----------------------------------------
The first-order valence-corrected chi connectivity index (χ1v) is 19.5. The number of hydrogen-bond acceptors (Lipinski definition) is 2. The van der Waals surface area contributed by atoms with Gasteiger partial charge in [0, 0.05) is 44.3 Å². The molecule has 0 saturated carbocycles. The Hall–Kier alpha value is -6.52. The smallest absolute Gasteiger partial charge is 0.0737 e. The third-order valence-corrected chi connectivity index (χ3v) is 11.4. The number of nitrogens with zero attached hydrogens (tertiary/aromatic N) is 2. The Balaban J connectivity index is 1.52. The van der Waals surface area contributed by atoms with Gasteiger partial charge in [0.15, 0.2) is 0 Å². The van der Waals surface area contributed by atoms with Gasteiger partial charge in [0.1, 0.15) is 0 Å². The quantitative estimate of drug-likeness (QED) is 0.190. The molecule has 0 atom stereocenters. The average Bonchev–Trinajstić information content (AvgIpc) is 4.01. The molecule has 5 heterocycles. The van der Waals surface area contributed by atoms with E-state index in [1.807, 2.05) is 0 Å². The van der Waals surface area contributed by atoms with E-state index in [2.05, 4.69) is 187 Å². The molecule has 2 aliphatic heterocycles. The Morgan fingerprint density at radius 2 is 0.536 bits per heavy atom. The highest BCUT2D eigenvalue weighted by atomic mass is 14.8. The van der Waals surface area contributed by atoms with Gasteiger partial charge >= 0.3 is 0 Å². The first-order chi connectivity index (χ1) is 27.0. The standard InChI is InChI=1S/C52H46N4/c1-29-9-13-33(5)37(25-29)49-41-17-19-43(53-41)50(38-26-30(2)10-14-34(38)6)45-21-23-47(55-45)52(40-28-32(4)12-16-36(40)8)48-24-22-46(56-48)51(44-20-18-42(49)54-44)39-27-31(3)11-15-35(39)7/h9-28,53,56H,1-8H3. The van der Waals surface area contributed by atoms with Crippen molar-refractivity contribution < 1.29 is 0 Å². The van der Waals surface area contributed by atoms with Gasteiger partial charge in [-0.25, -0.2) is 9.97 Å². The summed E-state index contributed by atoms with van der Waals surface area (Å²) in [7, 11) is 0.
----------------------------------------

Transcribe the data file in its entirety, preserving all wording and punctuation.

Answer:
The first-order valence-corrected chi connectivity index (χ1v) is 19.5. The number of hydrogen-bond acceptors (Lipinski definition) is 2. The van der Waals surface area contributed by atoms with Gasteiger partial charge in [0, 0.05) is 44.3 Å². The molecule has 0 saturated carbocycles. The Hall–Kier alpha value is -6.52. The smallest absolute Gasteiger partial charge is 0.0737 e. The third-order valence-corrected chi connectivity index (χ3v) is 11.4. The number of nitrogens with zero attached hydrogens (tertiary/aromatic N) is 2. The Balaban J connectivity index is 1.52. The van der Waals surface area contributed by atoms with Gasteiger partial charge in [0.15, 0.2) is 0 Å². The van der Waals surface area contributed by atoms with Gasteiger partial charge in [0.1, 0.15) is 0 Å². The quantitative estimate of drug-likeness (QED) is 0.190. The molecule has 0 atom stereocenters. The average Bonchev–Trinajstić information content (AvgIpc) is 4.01. The molecule has 5 heterocycles. The van der Waals surface area contributed by atoms with E-state index in [1.807, 2.05) is 0 Å². The van der Waals surface area contributed by atoms with E-state index in [2.05, 4.69) is 187 Å². The molecule has 2 aliphatic heterocycles. The Morgan fingerprint density at radius 2 is 0.536 bits per heavy atom. The highest BCUT2D eigenvalue weighted by atomic mass is 14.8. The van der Waals surface area contributed by atoms with Gasteiger partial charge >= 0.3 is 0 Å². The first-order chi connectivity index (χ1) is 27.0. The standard InChI is InChI=1S/C52H46N4/c1-29-9-13-33(5)37(25-29)49-41-17-19-43(53-41)50(38-26-30(2)10-14-34(38)6)45-21-23-47(55-45)52(40-28-32(4)12-16-36(40)8)48-24-22-46(56-48)51(44-20-18-42(49)54-44)39-27-31(3)11-15-35(39)7/h9-28,53,56H,1-8H3. The van der Waals surface area contributed by atoms with Crippen molar-refractivity contribution < 1.29 is 0 Å². The van der Waals surface area contributed by atoms with Gasteiger partial charge in [-0.25, -0.2) is 9.97 Å². The summed E-state index contributed by atoms with van der Waals surface area (Å²) in [7, 11) is 0.